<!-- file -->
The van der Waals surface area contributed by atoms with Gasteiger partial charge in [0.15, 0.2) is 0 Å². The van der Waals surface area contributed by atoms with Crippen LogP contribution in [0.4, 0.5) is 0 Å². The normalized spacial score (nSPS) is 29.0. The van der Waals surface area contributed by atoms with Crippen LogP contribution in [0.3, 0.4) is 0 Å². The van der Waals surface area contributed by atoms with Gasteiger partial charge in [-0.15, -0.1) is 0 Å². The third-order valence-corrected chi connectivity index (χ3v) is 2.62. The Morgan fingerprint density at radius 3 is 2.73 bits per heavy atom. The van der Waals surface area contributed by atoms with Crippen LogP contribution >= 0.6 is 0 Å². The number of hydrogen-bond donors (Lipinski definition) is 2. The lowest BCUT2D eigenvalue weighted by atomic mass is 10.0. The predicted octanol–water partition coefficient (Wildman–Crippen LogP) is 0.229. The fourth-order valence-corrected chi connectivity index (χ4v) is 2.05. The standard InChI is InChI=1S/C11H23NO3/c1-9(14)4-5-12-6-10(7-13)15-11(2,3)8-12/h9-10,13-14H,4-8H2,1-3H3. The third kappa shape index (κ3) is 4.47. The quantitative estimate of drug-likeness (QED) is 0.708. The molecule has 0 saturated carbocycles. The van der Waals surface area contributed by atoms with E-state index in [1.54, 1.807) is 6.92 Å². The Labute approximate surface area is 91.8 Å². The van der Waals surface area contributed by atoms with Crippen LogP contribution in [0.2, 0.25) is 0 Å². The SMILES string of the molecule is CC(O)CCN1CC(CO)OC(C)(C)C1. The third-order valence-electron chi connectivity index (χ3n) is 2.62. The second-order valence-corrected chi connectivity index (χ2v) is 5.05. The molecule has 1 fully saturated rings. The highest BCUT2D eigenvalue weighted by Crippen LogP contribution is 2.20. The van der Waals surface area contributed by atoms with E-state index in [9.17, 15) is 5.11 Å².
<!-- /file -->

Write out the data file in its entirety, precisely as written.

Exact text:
The van der Waals surface area contributed by atoms with Gasteiger partial charge in [0.15, 0.2) is 0 Å². The van der Waals surface area contributed by atoms with Crippen LogP contribution in [0.4, 0.5) is 0 Å². The normalized spacial score (nSPS) is 29.0. The van der Waals surface area contributed by atoms with Crippen LogP contribution in [0.3, 0.4) is 0 Å². The van der Waals surface area contributed by atoms with Gasteiger partial charge in [-0.15, -0.1) is 0 Å². The third-order valence-corrected chi connectivity index (χ3v) is 2.62. The Morgan fingerprint density at radius 3 is 2.73 bits per heavy atom. The van der Waals surface area contributed by atoms with Crippen LogP contribution >= 0.6 is 0 Å². The number of hydrogen-bond donors (Lipinski definition) is 2. The lowest BCUT2D eigenvalue weighted by atomic mass is 10.0. The predicted octanol–water partition coefficient (Wildman–Crippen LogP) is 0.229. The fourth-order valence-corrected chi connectivity index (χ4v) is 2.05. The standard InChI is InChI=1S/C11H23NO3/c1-9(14)4-5-12-6-10(7-13)15-11(2,3)8-12/h9-10,13-14H,4-8H2,1-3H3. The third kappa shape index (κ3) is 4.47. The quantitative estimate of drug-likeness (QED) is 0.708. The molecule has 0 saturated carbocycles. The van der Waals surface area contributed by atoms with E-state index in [1.54, 1.807) is 6.92 Å². The Labute approximate surface area is 91.8 Å². The van der Waals surface area contributed by atoms with Crippen LogP contribution in [0.2, 0.25) is 0 Å². The SMILES string of the molecule is CC(O)CCN1CC(CO)OC(C)(C)C1. The third-order valence-electron chi connectivity index (χ3n) is 2.62. The second-order valence-corrected chi connectivity index (χ2v) is 5.05. The molecule has 1 fully saturated rings. The highest BCUT2D eigenvalue weighted by Crippen LogP contribution is 2.20. The van der Waals surface area contributed by atoms with E-state index in [9.17, 15) is 5.11 Å².